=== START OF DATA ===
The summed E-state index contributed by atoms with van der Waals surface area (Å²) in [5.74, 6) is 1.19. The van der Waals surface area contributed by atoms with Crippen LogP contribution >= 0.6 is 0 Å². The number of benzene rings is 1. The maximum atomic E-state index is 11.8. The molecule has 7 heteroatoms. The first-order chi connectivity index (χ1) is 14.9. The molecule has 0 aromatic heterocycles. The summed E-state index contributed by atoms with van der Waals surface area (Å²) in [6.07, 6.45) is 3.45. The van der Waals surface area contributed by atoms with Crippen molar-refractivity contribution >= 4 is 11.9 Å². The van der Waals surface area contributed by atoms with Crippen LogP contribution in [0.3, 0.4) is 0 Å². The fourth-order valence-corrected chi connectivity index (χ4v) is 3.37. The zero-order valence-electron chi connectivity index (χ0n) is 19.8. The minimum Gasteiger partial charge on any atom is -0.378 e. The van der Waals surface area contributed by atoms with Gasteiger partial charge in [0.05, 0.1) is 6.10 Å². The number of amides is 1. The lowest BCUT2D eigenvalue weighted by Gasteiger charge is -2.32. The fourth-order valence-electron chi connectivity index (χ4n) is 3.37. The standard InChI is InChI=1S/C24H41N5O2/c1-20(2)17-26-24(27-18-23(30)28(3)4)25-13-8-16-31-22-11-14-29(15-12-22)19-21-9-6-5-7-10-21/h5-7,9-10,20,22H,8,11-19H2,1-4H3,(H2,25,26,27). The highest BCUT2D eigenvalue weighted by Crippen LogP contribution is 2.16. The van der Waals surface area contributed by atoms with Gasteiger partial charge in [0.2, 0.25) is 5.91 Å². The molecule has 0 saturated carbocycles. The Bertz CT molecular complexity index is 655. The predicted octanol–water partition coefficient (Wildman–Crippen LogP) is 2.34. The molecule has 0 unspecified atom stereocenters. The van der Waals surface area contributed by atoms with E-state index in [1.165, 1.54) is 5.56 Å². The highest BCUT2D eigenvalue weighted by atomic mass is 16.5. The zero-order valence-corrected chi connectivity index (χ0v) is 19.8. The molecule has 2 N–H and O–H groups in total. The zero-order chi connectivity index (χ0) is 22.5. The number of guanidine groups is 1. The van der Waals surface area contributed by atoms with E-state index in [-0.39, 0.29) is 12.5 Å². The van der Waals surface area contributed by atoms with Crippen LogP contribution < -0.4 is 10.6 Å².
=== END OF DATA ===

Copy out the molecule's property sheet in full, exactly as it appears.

The summed E-state index contributed by atoms with van der Waals surface area (Å²) in [5.74, 6) is 1.19. The van der Waals surface area contributed by atoms with Crippen LogP contribution >= 0.6 is 0 Å². The number of benzene rings is 1. The maximum atomic E-state index is 11.8. The molecule has 7 heteroatoms. The first-order chi connectivity index (χ1) is 14.9. The molecule has 0 aromatic heterocycles. The summed E-state index contributed by atoms with van der Waals surface area (Å²) in [6.07, 6.45) is 3.45. The van der Waals surface area contributed by atoms with Crippen molar-refractivity contribution >= 4 is 11.9 Å². The van der Waals surface area contributed by atoms with Crippen LogP contribution in [0.3, 0.4) is 0 Å². The fourth-order valence-corrected chi connectivity index (χ4v) is 3.37. The zero-order valence-electron chi connectivity index (χ0n) is 19.8. The minimum Gasteiger partial charge on any atom is -0.378 e. The van der Waals surface area contributed by atoms with Gasteiger partial charge in [0.05, 0.1) is 6.10 Å². The number of amides is 1. The lowest BCUT2D eigenvalue weighted by Gasteiger charge is -2.32. The fourth-order valence-electron chi connectivity index (χ4n) is 3.37. The standard InChI is InChI=1S/C24H41N5O2/c1-20(2)17-26-24(27-18-23(30)28(3)4)25-13-8-16-31-22-11-14-29(15-12-22)19-21-9-6-5-7-10-21/h5-7,9-10,20,22H,8,11-19H2,1-4H3,(H2,25,26,27). The highest BCUT2D eigenvalue weighted by Crippen LogP contribution is 2.16. The van der Waals surface area contributed by atoms with Gasteiger partial charge in [0.2, 0.25) is 5.91 Å². The molecule has 0 saturated carbocycles. The Bertz CT molecular complexity index is 655. The predicted octanol–water partition coefficient (Wildman–Crippen LogP) is 2.34. The molecule has 0 unspecified atom stereocenters. The van der Waals surface area contributed by atoms with E-state index in [1.165, 1.54) is 5.56 Å². The highest BCUT2D eigenvalue weighted by atomic mass is 16.5. The zero-order valence-corrected chi connectivity index (χ0v) is 19.8. The molecule has 2 N–H and O–H groups in total. The zero-order chi connectivity index (χ0) is 22.5. The number of guanidine groups is 1. The van der Waals surface area contributed by atoms with E-state index in [-0.39, 0.29) is 12.5 Å². The van der Waals surface area contributed by atoms with Crippen LogP contribution < -0.4 is 10.6 Å².